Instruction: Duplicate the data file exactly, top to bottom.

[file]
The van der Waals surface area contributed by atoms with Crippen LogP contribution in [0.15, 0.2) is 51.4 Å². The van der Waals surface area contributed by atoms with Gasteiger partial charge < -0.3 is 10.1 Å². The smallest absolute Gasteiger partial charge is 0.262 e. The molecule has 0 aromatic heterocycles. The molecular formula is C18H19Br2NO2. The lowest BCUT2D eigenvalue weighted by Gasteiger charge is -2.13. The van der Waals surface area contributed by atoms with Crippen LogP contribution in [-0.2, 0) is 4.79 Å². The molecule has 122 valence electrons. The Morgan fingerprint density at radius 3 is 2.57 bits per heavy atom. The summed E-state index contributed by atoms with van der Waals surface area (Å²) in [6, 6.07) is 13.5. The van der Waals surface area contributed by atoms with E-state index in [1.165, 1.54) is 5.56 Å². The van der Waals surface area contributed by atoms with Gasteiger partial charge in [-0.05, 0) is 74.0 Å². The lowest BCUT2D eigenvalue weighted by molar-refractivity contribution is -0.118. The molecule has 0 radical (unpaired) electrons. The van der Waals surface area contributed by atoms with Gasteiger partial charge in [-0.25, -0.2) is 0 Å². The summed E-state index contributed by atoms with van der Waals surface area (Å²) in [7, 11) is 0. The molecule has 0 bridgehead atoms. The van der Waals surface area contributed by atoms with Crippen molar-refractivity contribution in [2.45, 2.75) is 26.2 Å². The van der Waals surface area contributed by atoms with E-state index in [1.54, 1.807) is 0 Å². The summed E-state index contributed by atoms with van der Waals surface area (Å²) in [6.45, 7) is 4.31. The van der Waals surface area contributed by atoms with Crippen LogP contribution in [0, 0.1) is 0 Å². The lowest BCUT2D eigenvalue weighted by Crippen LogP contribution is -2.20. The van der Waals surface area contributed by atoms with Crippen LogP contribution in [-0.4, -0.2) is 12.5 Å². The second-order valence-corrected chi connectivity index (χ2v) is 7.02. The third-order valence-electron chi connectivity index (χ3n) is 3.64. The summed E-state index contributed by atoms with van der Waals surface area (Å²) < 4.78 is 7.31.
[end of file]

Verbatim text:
The van der Waals surface area contributed by atoms with Crippen LogP contribution in [0.15, 0.2) is 51.4 Å². The van der Waals surface area contributed by atoms with Gasteiger partial charge < -0.3 is 10.1 Å². The smallest absolute Gasteiger partial charge is 0.262 e. The molecule has 0 aromatic heterocycles. The molecular formula is C18H19Br2NO2. The lowest BCUT2D eigenvalue weighted by Gasteiger charge is -2.13. The van der Waals surface area contributed by atoms with Crippen LogP contribution in [-0.2, 0) is 4.79 Å². The molecule has 122 valence electrons. The Morgan fingerprint density at radius 3 is 2.57 bits per heavy atom. The summed E-state index contributed by atoms with van der Waals surface area (Å²) in [6, 6.07) is 13.5. The van der Waals surface area contributed by atoms with E-state index in [1.165, 1.54) is 5.56 Å². The van der Waals surface area contributed by atoms with Gasteiger partial charge in [-0.05, 0) is 74.0 Å². The lowest BCUT2D eigenvalue weighted by molar-refractivity contribution is -0.118. The molecule has 0 radical (unpaired) electrons. The van der Waals surface area contributed by atoms with Gasteiger partial charge in [-0.25, -0.2) is 0 Å². The summed E-state index contributed by atoms with van der Waals surface area (Å²) in [7, 11) is 0. The molecule has 0 bridgehead atoms. The van der Waals surface area contributed by atoms with Crippen molar-refractivity contribution in [2.45, 2.75) is 26.2 Å². The van der Waals surface area contributed by atoms with E-state index in [1.54, 1.807) is 0 Å². The summed E-state index contributed by atoms with van der Waals surface area (Å²) in [6.45, 7) is 4.31. The van der Waals surface area contributed by atoms with Crippen LogP contribution in [0, 0.1) is 0 Å². The lowest BCUT2D eigenvalue weighted by Crippen LogP contribution is -2.20. The van der Waals surface area contributed by atoms with Crippen LogP contribution in [-0.4, -0.2) is 12.5 Å². The second-order valence-corrected chi connectivity index (χ2v) is 7.02. The third-order valence-electron chi connectivity index (χ3n) is 3.64. The summed E-state index contributed by atoms with van der Waals surface area (Å²) < 4.78 is 7.31.